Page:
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Gold ends off, hit by firm dollar as ECB sale awaited
September 10, 2010 / 3:54 AM / in 7 years

Gold ends off, hit by firm dollar as ECB sale awaited

NEW YORK (Reuters) - Gold prices steadied at moderately lower levels below $1,250 an ounce on Friday as the yen slid against the dollar and investors continued to unwind safe-haven plays made this week, but analysts said the IMF’s late Thursday gold sale lent support.

<p>A saleswoman stands behind the showcased gold necklaces at a jewellery showroom in Agartala, capital of India's northeastern state of Tripura, August 18, 2010. REUTERS/Jayanta Dey</p>

Spot gold at $1,245.85 an ounce was down by 3:38 p.m. EDT (1938 GMT) from Thursday’s closing bid at $1,248.27 an ounce. It fell to $1,236.55 an ounce, its lowest in a week.

U.S. December gold futures eased $4.40 to end at $1,246.50 an ounce on the COMEX division of the NYMEX. The range extended down to $1,237.90, its lowest in 10 days.

Earlier this week, bullion touched its highest in two months, above $1,262 an ounce, on renewed worries about the European banking sector. But by Friday, some investors were unwinding that safety play, not wanting to carry those positions over the weekend.

The yen’s slide against the dollar also hurt gold. Both the euro and dollar rallied against the yen, as strong import data from China raised optimism about global economic growth and prompted higher risk tolerance.

China’s imports leaped in August, boding well for a strengthening of domestic demand in an economy that has become a major driver of global growth.

Some gold players put on stop-loss sell orders at lower levels over concerns about when the European Central Bank will sell its annual 500 tonnes of gold, which happens every September.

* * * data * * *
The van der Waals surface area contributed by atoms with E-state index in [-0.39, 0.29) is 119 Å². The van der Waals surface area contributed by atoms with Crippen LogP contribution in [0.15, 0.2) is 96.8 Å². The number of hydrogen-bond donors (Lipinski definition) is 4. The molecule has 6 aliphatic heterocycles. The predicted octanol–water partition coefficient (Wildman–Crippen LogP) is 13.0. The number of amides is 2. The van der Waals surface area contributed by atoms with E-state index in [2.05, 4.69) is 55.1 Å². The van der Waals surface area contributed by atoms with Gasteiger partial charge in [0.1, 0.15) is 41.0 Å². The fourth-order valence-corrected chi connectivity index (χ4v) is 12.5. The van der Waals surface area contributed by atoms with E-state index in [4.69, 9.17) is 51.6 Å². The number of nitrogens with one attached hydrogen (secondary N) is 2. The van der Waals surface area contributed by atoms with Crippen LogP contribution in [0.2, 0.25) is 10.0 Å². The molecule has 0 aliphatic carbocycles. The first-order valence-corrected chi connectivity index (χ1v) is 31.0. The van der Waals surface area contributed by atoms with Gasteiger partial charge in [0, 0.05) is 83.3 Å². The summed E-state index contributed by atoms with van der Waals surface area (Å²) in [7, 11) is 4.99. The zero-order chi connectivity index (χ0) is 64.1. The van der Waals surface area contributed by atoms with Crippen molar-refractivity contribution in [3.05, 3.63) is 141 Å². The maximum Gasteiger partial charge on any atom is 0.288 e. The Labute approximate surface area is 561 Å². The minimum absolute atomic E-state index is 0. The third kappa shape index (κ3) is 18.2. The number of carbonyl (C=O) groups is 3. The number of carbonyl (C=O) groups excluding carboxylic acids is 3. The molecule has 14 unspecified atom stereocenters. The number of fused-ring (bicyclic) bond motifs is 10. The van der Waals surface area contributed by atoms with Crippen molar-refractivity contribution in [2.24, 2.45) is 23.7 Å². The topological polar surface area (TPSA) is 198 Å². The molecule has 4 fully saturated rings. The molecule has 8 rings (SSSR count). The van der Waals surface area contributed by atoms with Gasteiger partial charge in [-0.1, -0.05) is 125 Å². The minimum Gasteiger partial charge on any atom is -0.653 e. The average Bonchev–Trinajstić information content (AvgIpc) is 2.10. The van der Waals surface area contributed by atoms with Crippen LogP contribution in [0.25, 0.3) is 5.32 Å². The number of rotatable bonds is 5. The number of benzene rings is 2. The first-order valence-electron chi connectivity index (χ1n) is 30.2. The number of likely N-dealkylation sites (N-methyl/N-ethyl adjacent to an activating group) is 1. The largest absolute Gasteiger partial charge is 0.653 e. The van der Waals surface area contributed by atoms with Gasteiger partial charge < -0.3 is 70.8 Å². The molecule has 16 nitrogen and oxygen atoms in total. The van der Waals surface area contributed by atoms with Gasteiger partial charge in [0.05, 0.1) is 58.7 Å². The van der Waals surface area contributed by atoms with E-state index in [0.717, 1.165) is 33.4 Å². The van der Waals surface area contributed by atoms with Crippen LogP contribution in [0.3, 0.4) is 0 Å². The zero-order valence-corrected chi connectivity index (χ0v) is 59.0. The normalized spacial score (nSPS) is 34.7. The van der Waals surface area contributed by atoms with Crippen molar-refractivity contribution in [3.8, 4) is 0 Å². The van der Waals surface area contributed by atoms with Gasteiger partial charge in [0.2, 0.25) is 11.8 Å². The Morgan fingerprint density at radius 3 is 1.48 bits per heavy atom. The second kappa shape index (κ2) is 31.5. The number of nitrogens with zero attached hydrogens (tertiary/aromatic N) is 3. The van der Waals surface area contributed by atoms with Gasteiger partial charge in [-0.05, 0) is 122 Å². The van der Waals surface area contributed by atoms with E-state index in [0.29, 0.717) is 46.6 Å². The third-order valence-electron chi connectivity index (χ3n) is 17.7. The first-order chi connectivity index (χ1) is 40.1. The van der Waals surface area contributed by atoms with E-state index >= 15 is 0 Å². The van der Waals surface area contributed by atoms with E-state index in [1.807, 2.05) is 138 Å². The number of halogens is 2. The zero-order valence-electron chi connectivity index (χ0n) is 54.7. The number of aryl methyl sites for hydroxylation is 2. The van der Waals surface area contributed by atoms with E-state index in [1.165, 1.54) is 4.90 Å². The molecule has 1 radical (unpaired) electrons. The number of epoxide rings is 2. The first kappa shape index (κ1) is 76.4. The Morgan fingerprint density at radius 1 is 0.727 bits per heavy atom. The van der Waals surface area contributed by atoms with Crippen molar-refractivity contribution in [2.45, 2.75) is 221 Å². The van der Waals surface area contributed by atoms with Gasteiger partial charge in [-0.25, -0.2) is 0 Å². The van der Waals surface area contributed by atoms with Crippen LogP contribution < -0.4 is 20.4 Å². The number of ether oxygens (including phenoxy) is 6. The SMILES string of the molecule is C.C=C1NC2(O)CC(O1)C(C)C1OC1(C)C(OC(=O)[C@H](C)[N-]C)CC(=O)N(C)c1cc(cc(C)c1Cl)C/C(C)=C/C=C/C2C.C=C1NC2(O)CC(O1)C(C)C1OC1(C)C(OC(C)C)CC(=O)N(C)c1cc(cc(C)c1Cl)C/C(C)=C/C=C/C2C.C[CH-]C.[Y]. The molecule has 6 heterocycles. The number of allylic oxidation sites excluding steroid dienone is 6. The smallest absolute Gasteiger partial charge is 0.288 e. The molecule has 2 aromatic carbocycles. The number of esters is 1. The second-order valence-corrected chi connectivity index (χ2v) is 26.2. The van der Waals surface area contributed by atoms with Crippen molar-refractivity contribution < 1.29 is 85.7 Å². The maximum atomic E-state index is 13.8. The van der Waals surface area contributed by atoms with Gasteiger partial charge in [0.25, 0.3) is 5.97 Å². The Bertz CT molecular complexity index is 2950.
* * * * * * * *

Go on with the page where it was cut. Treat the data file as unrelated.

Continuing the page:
“Last year, not all of the participating banks used up what they were allocated to sell. That’s the reason for some trepidation. They might sell it this year, because we’re near (record) highs. And the (ECB) sale could come at any time,” said George Gero, vice president at RBC Capital Markets Global Futures in New York.

A gold sale late Thursday by the International Monetary Fund gave the precious metal an underpinning. Many analysts said they saw the IMF sale as an indication that central banks still want to own gold.

The IMF said late on Thursday that it sold 10 tonnes of gold to the central bank of Bangladesh this week, its first sale after a 10-month hiatus, as a volatile U.S. currency draws holders to bullion.

In the near term, some traders see gold in a range at lower levels between $1,225 and $1,245 an ounce.

“There hasn’t been enough genuine demand around,” said Simon Weeks, head of precious metals at the Bank of Nova Scotia. “The ETFs are struggling to gain any decent investment, and the physical market’s gone quiet.”

The world’s largest gold-backed exchange-traded fund, SPDR Gold Trust (GLD.P), said its holdings slipped to 1,293.531 tonnes by September 9 from 1,294.442 tonnes by September 3. The holdings hit a record 1,320.436 tonnes on June 29.

Gold jewelry sales in Italy, the European Union’s top market by consumption, fell 23.5 percent in the second quarter and are likely to fall 18 percent for the full year, a World Gold Council official said on Friday.


Interest by Asian central banks in bullion is a factor that could support prices in the long term, analysts said. Industry experts expect more central banks to follow the move by Bangladesh.

“Gold is one of the few asset classes that is almost universally permissible by the investment guidelines of emerging countries’ central banks,” said Natalie Dempster, director, government affairs, at the World Gold Council.

Spot silver was nearly even at $19.80 an ounce from $19.79 late in New York on Thursday. It touched $20.14 an ounce earlier this week, its highest since March 2008.

Palladium was lower at $517.50 an ounce than $518.73 an ounce previously, while platinum declined to $1,540 an ounce from Thursday’s $1,548.28 an ounce.

Additional reporting by Lewa Pardomuan in Singapore and Humeyra Pamuk in London; Editing by Walter Bagley

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